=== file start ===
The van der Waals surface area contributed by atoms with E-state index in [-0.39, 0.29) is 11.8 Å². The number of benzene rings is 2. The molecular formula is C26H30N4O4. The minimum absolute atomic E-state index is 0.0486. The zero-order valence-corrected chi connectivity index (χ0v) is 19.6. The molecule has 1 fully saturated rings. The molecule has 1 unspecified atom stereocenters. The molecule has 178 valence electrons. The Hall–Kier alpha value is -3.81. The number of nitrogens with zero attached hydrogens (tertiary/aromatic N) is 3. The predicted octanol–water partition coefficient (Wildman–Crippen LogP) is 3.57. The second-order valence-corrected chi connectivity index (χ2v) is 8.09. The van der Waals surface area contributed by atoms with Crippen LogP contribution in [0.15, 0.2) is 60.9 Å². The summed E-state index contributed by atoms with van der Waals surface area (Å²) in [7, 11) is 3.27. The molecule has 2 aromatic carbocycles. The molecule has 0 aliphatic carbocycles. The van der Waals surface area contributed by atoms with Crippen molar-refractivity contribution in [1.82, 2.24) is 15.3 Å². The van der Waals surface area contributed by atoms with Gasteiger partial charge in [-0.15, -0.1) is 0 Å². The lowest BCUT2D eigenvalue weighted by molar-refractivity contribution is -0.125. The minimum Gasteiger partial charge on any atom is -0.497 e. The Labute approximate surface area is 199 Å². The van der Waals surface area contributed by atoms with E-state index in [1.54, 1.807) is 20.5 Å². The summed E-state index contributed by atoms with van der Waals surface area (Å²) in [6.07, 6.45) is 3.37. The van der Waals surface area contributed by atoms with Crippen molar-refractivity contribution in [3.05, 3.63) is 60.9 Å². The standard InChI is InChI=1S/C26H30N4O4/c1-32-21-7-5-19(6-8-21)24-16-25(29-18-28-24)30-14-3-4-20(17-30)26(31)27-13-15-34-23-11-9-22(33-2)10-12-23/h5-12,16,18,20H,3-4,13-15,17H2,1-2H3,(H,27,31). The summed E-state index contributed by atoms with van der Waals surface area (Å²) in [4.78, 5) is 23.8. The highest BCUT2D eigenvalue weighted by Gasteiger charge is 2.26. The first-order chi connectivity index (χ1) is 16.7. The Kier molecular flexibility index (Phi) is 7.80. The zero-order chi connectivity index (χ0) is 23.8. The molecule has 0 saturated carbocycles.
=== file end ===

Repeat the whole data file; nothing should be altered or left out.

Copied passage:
The van der Waals surface area contributed by atoms with E-state index in [-0.39, 0.29) is 11.8 Å². The number of benzene rings is 2. The molecular formula is C26H30N4O4. The minimum absolute atomic E-state index is 0.0486. The zero-order valence-corrected chi connectivity index (χ0v) is 19.6. The molecule has 1 fully saturated rings. The molecule has 1 unspecified atom stereocenters. The molecule has 178 valence electrons. The Hall–Kier alpha value is -3.81. The number of nitrogens with zero attached hydrogens (tertiary/aromatic N) is 3. The predicted octanol–water partition coefficient (Wildman–Crippen LogP) is 3.57. The second-order valence-corrected chi connectivity index (χ2v) is 8.09. The van der Waals surface area contributed by atoms with Crippen LogP contribution in [0.15, 0.2) is 60.9 Å². The summed E-state index contributed by atoms with van der Waals surface area (Å²) in [7, 11) is 3.27. The molecule has 2 aromatic carbocycles. The molecule has 0 aliphatic carbocycles. The van der Waals surface area contributed by atoms with Crippen molar-refractivity contribution in [1.82, 2.24) is 15.3 Å². The van der Waals surface area contributed by atoms with Gasteiger partial charge in [-0.15, -0.1) is 0 Å². The lowest BCUT2D eigenvalue weighted by molar-refractivity contribution is -0.125. The minimum Gasteiger partial charge on any atom is -0.497 e. The Labute approximate surface area is 199 Å². The van der Waals surface area contributed by atoms with E-state index in [1.54, 1.807) is 20.5 Å². The summed E-state index contributed by atoms with van der Waals surface area (Å²) in [6.07, 6.45) is 3.37. The van der Waals surface area contributed by atoms with Crippen molar-refractivity contribution in [3.05, 3.63) is 60.9 Å². The standard InChI is InChI=1S/C26H30N4O4/c1-32-21-7-5-19(6-8-21)24-16-25(29-18-28-24)30-14-3-4-20(17-30)26(31)27-13-15-34-23-11-9-22(33-2)10-12-23/h5-12,16,18,20H,3-4,13-15,17H2,1-2H3,(H,27,31). The summed E-state index contributed by atoms with van der Waals surface area (Å²) in [4.78, 5) is 23.8. The highest BCUT2D eigenvalue weighted by Gasteiger charge is 2.26. The first-order chi connectivity index (χ1) is 16.7. The Kier molecular flexibility index (Phi) is 7.80. The zero-order chi connectivity index (χ0) is 23.8. The molecule has 0 saturated carbocycles.